A beneath-the-surface solution

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Jay Reeder and Paula Doyle, co-founders of EndoGlow work with the GreenEgg.
(Photo: University of Rochester / J. Adam Fenster

A couple of years ago, after a difficult case, surgeon Paula Doyle left the operating room frustrated. If only she’d had a way to transilluminate, or shine a light through body tissue. Out of that frustration grew EndoGlow, a University Rochester spinoff and Luminate hopeful.

“I left the case kind of late because it took me a while to get through it, so I showed up at a research meeting and told them about this stuck bladder, this difficult case, and how I wished I’d had a flashlight or something that I could have used to transilluminate the tissues,” Doyle recalls. “As I’m venting to these really smart people, they say, ‘We can do that. We can build something like that.’”

Doyle knew what she wanted: A tool that didn’t rely on the visible light spectrum, or the portion of the electromagnetic spectrum that is visible to the human eye. It had to be easy to use and not crowd the surgical space, which generally tends to be tight. 

“I wanted to make surgery easier and life more simple,” Doyle says.

EndoGlow’s first product, the GreenEgg, when used with robotic and laparoscopic systems that include near infrared imaging, fluoresces, allowing surgeons to see through blood and tissue, up to about a centimeter. The device uses a polymer that fluoresces, eliminating the need for external power or batteries. A pilot study at the university revealed more than was expected.

“We could see relative tissue depth, so based on how much tissue you could see you could tell if the tissue you’re operating on was thin or thick or something like that and that was unexpected,” says Doyle, EndoGlow’s chief medical officer. “The other thing that was unexpected was that you could see tissue quality. So, if there was a scar, for example, on the bladder you could see if it was just a superficial scar or if the scar went all the way down.”

It also showed pathology under the skin. For instance, Doyle says, the tool allows doctors to view a condition like endometriosis, when tissue that lines the uterus grows outside it.

“If you just had the visible light spectrum, you wouldn’t be able to see it because you only see through to the surface of the skin; you can’t see through it,” Doyle says.

She and her colleague Jay Reeder, a research professor in obstetrics and gynecology, co-founded EndoGlow in 2017, with help from UR Ventures, the university’s technology transfer unit. The GreenEgg is now a patent pending Class 1 disposable medical device for manipulation and visualization in urologic, gynecologic and colorectal surgeries. 

Since its launch, EndoGlow has grown to five people, attracting three successful Syracuse entrepreneurs who co-founded, grew and sold Jadak Technologies in Cicero to GSI Group, bringing in business expertise. The company has space at Rochester Institute of Technology’s Venture Creations incubator in Henrietta, and is part of the Central New York Biotech Accelerator at Upstate in Syracuse.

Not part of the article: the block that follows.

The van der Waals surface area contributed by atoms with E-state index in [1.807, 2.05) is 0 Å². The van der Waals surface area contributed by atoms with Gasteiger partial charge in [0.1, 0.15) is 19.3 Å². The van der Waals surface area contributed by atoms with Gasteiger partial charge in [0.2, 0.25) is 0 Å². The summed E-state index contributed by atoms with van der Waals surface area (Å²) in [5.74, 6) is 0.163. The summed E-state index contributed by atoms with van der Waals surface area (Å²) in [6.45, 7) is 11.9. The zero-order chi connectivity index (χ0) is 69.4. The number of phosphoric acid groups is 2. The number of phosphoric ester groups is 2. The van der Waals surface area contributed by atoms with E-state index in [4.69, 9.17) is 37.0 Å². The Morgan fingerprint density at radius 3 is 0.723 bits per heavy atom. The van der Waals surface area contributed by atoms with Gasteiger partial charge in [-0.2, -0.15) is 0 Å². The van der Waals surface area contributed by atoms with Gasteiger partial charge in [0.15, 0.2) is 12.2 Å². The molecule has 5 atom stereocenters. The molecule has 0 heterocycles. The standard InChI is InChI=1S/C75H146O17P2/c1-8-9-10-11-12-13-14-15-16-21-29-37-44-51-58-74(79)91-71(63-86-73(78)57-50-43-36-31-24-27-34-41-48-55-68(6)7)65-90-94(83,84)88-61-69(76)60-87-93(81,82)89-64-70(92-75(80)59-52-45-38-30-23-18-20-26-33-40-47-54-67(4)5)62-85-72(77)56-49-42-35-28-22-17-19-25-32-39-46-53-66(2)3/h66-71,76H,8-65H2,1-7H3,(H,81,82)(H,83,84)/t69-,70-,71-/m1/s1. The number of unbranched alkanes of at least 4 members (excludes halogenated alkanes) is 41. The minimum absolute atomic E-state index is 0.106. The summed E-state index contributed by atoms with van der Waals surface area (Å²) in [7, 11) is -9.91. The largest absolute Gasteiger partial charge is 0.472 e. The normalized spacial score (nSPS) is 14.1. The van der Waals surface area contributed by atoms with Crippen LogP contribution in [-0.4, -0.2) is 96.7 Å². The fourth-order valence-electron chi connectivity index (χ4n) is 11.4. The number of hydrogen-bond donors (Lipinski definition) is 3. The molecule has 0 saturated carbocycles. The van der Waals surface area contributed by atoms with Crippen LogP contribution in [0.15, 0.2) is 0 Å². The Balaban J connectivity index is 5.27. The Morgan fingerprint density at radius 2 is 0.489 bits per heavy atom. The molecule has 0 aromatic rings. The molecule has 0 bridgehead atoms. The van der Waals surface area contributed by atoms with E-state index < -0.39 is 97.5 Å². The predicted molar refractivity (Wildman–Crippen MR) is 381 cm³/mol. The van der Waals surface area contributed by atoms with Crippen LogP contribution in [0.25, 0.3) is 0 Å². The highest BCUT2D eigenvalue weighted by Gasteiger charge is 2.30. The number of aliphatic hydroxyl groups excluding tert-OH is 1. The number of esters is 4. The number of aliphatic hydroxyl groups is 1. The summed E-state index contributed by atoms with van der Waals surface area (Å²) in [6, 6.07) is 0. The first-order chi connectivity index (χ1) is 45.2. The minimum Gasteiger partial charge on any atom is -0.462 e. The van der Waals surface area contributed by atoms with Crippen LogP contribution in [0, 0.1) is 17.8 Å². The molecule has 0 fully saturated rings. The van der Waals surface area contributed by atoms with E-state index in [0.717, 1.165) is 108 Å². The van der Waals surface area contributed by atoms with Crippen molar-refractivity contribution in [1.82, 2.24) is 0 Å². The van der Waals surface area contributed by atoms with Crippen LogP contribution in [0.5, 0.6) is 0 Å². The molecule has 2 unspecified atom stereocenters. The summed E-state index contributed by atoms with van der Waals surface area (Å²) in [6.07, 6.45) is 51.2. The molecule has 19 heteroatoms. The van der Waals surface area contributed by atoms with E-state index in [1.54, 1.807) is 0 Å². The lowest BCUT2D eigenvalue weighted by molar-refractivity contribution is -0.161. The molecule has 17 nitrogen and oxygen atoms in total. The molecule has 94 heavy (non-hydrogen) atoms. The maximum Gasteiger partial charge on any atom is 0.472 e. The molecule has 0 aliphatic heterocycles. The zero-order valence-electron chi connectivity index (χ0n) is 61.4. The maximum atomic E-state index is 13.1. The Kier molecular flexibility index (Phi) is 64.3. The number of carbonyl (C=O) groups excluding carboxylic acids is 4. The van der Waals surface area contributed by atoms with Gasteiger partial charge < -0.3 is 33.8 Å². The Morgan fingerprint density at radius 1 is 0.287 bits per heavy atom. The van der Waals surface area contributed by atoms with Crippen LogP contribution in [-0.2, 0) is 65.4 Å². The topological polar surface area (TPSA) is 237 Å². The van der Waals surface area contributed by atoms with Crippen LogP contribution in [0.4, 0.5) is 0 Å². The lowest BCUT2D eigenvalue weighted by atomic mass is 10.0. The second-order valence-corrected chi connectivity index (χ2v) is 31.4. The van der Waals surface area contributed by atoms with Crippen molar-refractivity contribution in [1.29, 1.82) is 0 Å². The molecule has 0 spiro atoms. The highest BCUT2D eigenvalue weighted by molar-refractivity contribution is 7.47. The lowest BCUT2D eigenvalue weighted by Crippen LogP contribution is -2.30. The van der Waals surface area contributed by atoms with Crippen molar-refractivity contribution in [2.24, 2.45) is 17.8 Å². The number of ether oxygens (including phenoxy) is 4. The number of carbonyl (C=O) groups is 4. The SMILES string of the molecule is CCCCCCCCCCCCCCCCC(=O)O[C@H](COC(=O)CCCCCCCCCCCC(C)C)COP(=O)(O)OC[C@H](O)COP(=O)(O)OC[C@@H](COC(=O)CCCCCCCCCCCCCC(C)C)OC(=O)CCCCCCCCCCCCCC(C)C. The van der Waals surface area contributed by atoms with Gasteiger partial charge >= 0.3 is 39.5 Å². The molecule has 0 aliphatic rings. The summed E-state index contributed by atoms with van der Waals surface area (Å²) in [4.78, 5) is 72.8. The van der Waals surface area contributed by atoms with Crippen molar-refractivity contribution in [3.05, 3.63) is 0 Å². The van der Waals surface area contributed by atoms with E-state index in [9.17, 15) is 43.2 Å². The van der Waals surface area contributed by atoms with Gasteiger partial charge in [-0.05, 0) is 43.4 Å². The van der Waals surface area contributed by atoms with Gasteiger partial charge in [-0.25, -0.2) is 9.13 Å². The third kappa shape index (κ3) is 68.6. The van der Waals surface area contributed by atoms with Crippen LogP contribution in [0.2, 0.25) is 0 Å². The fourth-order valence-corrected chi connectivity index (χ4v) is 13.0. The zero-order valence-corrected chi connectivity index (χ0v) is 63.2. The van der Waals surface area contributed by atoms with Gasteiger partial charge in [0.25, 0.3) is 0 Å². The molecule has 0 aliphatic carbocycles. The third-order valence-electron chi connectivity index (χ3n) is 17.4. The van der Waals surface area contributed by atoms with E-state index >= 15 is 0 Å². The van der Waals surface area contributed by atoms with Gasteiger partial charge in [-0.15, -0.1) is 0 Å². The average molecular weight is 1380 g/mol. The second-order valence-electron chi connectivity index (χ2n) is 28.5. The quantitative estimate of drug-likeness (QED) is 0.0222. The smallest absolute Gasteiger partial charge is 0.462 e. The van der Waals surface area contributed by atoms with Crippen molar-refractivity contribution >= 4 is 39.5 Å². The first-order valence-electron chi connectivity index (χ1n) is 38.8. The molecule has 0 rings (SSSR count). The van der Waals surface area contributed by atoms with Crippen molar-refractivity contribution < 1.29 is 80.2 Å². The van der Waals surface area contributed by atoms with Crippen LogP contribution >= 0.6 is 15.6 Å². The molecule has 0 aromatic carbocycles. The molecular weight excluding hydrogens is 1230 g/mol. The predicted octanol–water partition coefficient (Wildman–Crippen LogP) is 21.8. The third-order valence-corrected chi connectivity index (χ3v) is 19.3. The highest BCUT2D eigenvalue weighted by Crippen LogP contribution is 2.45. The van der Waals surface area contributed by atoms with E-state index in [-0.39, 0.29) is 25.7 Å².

Now, EndoGlow is waiting to hear if it will be a semifinalist for NextCorp’s accelerator program Luminate’s next class. The announcement is expected this week. Getting into the program, Doyle says, will help take the business to the next level as it prepares for a production run of 1,100 units and scale for growth. EndoGlow is working with Röchling Advent Tool & Mold, a fabrication company in Rochester. 

“The next step is really pushing the commercialization and making it happen faster. … With additional funding we could go ahead and produce product 2 and product 3; we wouldn’t wait as long to get them out,” Doyle says.

The GreenEgg currently faces no competition, she says, but that is likely to change. Surgeons typically use a stainless-steel tool, called a Bougie, to manipulate organs during surgery. 

EndoGlow believes the target addressable market for its first product is $400 million. The company, which hopes to hit $24 million in revenue in five years, operates in the minimally invasive and surgical robotic markets. The surgical robotic market alone is expected to surpass $24 billion by 2025, a recent Global Market Insights report shows. EndoGlow’s end user is a surgeon, while its ideal customer is a hospital.

Paula Doyle
(Photo: University of Rochester / J. Adam Fenster)

While Doyle knows she has a lot to learn and wants to keep learning, she expresses confidence in her team and doesn’t lack ambition when it comes to goals. She would like to see EndoGlow in 50 hospitals a year from now, with the company working on its fourth product. All products in development at EndoGlow target the same markets as the GreenEgg.

“The goal is always to help patients, not just my patients, but all patients,” Doyle says.

An assistant professor in the Department of Obstetrics and Gynecology at UR, Doyle came to medicine after working in the fashion industry and serving in the Peace Corps. She moved to Rochester from Texas in 2014 for a fellowship at UR.

Today, Doyle splits her time between EndoGlow and the university. She appreciates Rochester’s strengths, noting EndoGlow wouldn’t be possible if it weren’t for UR’s support.

“None of this could have happened without the university, quite honestly,” she says.

Smriti Jacob is Rochester Beacon managing editor.

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